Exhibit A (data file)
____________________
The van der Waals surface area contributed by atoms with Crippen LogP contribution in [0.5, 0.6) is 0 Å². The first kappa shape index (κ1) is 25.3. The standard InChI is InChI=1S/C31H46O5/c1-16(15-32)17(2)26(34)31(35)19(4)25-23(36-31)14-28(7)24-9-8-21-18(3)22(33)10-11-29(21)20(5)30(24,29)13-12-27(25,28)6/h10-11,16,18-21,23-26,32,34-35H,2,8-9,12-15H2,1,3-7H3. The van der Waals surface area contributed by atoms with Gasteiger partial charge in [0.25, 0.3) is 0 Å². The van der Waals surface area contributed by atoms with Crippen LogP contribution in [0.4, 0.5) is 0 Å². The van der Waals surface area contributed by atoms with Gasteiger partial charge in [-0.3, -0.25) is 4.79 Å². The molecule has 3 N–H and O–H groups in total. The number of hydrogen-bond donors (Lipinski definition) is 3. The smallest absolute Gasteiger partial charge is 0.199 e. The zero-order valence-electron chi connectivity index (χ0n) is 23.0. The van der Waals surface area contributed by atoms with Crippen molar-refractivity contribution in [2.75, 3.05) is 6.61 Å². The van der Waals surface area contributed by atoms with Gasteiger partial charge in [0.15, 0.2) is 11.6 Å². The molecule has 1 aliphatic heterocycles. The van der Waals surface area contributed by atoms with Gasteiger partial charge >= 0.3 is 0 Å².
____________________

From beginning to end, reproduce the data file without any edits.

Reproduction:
The van der Waals surface area contributed by atoms with Crippen LogP contribution in [0.5, 0.6) is 0 Å². The first kappa shape index (κ1) is 25.3. The standard InChI is InChI=1S/C31H46O5/c1-16(15-32)17(2)26(34)31(35)19(4)25-23(36-31)14-28(7)24-9-8-21-18(3)22(33)10-11-29(21)20(5)30(24,29)13-12-27(25,28)6/h10-11,16,18-21,23-26,32,34-35H,2,8-9,12-15H2,1,3-7H3. The van der Waals surface area contributed by atoms with Gasteiger partial charge in [0.25, 0.3) is 0 Å². The van der Waals surface area contributed by atoms with Crippen LogP contribution in [0.4, 0.5) is 0 Å². The van der Waals surface area contributed by atoms with Gasteiger partial charge in [-0.3, -0.25) is 4.79 Å². The molecule has 3 N–H and O–H groups in total. The number of hydrogen-bond donors (Lipinski definition) is 3. The smallest absolute Gasteiger partial charge is 0.199 e. The zero-order valence-electron chi connectivity index (χ0n) is 23.0. The van der Waals surface area contributed by atoms with Crippen molar-refractivity contribution in [2.75, 3.05) is 6.61 Å². The van der Waals surface area contributed by atoms with Gasteiger partial charge in [0.15, 0.2) is 11.6 Å². The molecule has 1 aliphatic heterocycles. The van der Waals surface area contributed by atoms with Gasteiger partial charge >= 0.3 is 0 Å².